Nick Butcher (Developer Advocate at Google) recently published the source code for Plaid, an app meant to showcase material design on Android with playful animations, impeccable typography, and a simple, bold aesthetic. The code will provide useful examples for developers, but the app itself is worth keeping installed too - Plaid pulls stories from Designer News, Dribbble, and Product Hunt to serve up design news and inspiration, catered to your preferences.
Besides more standard material elements, the app has a few unique tricks. Specifically, the toolbar is behind the content rather than lying on top of it, making the scrolling action on the main grid a little more elegant.
Since the launch of YouTube Red, there have already been a couple of minor updates to fix little bugs and make further tweaks to the interface. The most recent upgrade, version 10.43, just started rolling out this morning and it appears to share the same purpose. However, a teardown also reveals YouTube is preparing to introduce a feature many of us have been dying to see: fast forward and rewind.
Google likes to tinker with the UI of the mobile version of Chrome's user interface in the Dev and Beta versions of the app. Not every change we spot in these versions makes it into the standard, stable version of Chrome, but the changes to the New Tab page that we saw back in August seem to have made their way to the front. We're getting tips and reports from dozens of Chrome users that the UI change, which swaps out six website thumbnails for eight site icons instead, is now live.
Compared to the early days of Android and iOS, it's amazing how good virtual keyboards have become... but that doesn't mean there's no room for improvement. Long email and street addresses in particular are a pain to type in, especially outside of the browser where saved user information isn't available. If you're tired of typing out your thirty-character company email address, Texpand can help: it allows you to create customized shortcodes for longer strings of text and use them in any text field.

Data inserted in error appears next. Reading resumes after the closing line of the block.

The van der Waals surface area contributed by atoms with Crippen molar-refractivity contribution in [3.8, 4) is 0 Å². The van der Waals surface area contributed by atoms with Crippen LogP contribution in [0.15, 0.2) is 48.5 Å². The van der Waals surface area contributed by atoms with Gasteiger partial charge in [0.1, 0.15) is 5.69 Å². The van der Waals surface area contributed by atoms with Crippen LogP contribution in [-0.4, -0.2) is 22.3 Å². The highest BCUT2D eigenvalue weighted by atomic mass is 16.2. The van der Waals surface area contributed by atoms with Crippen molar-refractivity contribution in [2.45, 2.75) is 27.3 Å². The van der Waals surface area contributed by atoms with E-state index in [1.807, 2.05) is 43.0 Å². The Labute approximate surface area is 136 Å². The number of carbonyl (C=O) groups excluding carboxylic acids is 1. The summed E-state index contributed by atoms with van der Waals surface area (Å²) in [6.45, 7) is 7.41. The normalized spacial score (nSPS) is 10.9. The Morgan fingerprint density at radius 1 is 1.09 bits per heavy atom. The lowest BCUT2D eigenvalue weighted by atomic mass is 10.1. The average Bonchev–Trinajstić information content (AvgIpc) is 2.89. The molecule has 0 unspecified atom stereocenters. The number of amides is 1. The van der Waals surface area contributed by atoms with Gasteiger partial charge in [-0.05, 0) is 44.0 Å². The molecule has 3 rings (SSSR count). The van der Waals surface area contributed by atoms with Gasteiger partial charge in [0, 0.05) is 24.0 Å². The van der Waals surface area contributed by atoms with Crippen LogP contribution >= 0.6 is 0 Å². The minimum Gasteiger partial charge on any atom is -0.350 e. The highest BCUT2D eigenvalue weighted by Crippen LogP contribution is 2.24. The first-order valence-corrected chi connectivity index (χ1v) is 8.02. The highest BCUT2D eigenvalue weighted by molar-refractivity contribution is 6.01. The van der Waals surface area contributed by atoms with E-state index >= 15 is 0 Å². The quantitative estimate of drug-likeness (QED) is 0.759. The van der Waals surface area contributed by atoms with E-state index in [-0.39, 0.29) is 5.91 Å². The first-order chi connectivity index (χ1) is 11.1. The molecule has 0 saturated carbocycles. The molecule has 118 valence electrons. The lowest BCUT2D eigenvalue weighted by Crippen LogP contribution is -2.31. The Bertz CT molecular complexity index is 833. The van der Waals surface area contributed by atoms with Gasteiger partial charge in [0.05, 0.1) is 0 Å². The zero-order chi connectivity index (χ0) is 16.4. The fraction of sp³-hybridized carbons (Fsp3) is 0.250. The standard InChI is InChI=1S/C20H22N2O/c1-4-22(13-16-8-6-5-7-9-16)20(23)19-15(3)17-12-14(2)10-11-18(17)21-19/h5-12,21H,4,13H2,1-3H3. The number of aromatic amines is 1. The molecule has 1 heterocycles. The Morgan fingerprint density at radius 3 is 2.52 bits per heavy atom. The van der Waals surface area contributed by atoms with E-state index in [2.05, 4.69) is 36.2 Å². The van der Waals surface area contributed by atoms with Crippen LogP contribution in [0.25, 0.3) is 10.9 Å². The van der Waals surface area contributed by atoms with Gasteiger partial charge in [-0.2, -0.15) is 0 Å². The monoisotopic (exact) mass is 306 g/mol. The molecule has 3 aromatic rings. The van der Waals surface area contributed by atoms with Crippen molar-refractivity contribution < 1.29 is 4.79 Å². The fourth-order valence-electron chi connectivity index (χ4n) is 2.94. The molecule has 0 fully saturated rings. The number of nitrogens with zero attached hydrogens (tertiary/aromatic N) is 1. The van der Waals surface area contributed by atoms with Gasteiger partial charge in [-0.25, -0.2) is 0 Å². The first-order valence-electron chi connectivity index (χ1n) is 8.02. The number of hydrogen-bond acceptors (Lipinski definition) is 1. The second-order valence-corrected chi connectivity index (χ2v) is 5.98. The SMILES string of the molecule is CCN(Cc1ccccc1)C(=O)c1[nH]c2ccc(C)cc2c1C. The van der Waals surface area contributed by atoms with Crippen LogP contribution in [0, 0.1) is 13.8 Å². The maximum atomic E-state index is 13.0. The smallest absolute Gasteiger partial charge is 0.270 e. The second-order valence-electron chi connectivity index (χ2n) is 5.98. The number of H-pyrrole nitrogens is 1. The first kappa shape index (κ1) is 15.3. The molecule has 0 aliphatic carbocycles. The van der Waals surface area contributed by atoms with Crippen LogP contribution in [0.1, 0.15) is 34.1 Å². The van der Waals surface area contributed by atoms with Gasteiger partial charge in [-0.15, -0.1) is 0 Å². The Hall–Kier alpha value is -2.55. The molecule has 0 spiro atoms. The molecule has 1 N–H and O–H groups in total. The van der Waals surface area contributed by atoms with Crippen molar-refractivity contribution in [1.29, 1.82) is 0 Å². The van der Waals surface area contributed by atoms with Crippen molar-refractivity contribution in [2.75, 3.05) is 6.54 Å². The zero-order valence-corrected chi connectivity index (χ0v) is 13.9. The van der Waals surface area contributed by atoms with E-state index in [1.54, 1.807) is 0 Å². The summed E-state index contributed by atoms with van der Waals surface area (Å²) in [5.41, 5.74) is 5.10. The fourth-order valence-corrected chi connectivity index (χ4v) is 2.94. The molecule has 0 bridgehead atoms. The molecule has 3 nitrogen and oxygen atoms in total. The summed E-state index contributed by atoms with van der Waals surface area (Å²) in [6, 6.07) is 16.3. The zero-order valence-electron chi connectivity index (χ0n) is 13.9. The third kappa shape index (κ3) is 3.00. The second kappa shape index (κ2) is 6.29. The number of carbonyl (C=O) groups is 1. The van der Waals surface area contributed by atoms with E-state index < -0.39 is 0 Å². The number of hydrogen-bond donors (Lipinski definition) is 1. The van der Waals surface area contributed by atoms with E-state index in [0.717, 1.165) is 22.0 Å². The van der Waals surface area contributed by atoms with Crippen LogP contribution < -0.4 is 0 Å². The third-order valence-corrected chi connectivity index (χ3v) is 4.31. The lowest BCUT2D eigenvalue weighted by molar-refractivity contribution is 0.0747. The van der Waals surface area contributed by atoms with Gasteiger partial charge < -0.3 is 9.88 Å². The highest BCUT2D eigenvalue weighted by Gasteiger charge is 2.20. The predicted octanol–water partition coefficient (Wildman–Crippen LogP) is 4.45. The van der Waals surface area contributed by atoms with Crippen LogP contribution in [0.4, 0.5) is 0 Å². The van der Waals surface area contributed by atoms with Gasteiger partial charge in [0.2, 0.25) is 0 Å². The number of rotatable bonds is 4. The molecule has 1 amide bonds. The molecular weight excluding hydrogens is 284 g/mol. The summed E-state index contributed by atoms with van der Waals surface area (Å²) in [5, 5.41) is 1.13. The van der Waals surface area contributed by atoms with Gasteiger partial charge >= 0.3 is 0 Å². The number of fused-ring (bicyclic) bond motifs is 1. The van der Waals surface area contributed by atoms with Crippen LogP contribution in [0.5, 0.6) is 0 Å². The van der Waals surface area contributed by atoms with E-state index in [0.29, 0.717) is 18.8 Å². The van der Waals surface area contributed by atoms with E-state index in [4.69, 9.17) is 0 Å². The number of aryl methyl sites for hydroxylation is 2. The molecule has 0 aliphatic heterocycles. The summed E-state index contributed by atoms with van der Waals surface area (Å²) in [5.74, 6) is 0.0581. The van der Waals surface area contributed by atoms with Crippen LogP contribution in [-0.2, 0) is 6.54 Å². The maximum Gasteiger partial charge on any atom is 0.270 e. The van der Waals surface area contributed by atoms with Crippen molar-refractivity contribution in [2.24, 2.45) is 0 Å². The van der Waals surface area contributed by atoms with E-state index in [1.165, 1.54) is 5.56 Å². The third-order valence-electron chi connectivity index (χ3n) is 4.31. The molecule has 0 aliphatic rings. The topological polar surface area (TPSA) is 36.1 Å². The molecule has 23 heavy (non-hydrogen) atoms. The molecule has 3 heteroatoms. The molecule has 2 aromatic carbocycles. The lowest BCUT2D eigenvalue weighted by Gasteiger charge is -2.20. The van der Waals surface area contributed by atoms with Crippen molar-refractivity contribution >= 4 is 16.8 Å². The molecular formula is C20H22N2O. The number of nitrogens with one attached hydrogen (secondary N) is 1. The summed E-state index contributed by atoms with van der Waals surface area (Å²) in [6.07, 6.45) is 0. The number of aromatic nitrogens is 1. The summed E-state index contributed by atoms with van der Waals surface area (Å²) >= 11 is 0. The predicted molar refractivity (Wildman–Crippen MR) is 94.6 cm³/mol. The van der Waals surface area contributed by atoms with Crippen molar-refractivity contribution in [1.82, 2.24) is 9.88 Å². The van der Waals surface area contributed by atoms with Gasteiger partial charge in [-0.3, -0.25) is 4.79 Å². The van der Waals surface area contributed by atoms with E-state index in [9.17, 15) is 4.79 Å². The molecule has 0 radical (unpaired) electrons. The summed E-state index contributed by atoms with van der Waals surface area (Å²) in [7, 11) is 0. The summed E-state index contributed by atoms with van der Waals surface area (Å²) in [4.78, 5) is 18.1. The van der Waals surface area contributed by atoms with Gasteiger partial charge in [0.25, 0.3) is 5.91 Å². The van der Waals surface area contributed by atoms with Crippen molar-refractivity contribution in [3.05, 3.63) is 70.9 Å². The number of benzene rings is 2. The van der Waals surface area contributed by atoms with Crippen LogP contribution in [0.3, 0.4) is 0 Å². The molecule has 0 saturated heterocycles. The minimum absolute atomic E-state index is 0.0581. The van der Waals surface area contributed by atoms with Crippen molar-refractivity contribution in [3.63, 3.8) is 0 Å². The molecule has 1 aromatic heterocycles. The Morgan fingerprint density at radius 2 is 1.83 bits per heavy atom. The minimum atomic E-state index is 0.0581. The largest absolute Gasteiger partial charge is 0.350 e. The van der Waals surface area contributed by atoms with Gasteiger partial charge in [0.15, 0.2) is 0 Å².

Even though they're technically "backgrounds," wallpapers are an intricate part of our smartphone and a unique way for us to show our personality. They adorn our homescreens, greet us each time we unlock our phones, and try to stay hidden while still being enjoyable. Some of us like nothing but a black screen full of widgets and apps, others prefer a gradient or pattern to add a touch of color, and some like simple graphics while others use photographs. The least we could say is that wallpaper choice is a very personal one.
Searching for the perfect wallpaper can be a daunting task, especially if you don't know where to start.
There have been fewer and fewer new Google apps as the company expands into every conceivable web and mobile market, but they still manage to surprise us every now and then. The latest Google app is called Who's Down, and it's a strangely specific social tool. Basically it's an all-purpose "available" button. Slide the toggle from on to off, and anyone you've connected with can tell that you're available for... whatever. You can select specific activities you'd like to take part in, see which friends are also "down," and chat with them in an integrated message service.
The Galaxy View is big. Really, really big - the 18.4-inch device seems to be intended as a tabletop computer rather than a conventional portable tablet. Samsung's custom version of Android will make good use of the extra space, but even the tablet apps on the Play Store probably aren't well-formatted for a screen the size of a small PC monitor. To make sure users are getting a good experience on their Galaxy View, CNN has made an app especially for the tablet... probably with a little encouragement (read: payment) from Samsung.
"CNN for Samsung Galaxy View" is, of course, only compatible with the Galaxy View, but it's been published to the Play Store presumably for the sake of easy updates.
While Android TV doesn't enjoy the wide support that Chromecast gets, and its current app catalog can't hold a candle to competitors that have been in the market for much longer like Roku, it's slowly and surely getting better. The latest major network to offer an official Android TV app is PBS, the United States' government-funded Public Broadcasting Service. The free app is available to download on Android TV units now.
PBS Video uses the same Google Play Store listing as the phone and tablet version of the app, it's just been expanded to Android TV with additional API support. The app allows users free access to streaming some, but not all, of the channel's currently-running shows, plus segmented versions of NewsHour and Austin City Limits and at least some shows from local markets.
Amazon has been slowly but steadily improving its official Music app for years. The latest update, which is christened version 5.0, adds quite a few features. Most notable among them is the ability to download music from your personal library and/or Amazon Prime Music directly to your phone or tablet's MicroSD card, assuming you have one. That should be especially useful for users with budget phones, which tend to rely on expandable storage and ignore the fact that many apps don't access it in the first place.
Android 6.0 has a lot of cool features, most of which are enabled out of the box. You don't have to go turn on doze mode or app backups, but the system UI tuner is another story. You might not even know it's there without being told. Once it's enabled, you can make tweaks to the system UI elements that weren't possible in earlier versions of Android.
Now, an app called Custom Quick Settings is on the scene to take advantage of the UI tuner. Using this app, you can create your own quick settings tiles that open apps, toggle settings, and launch websites.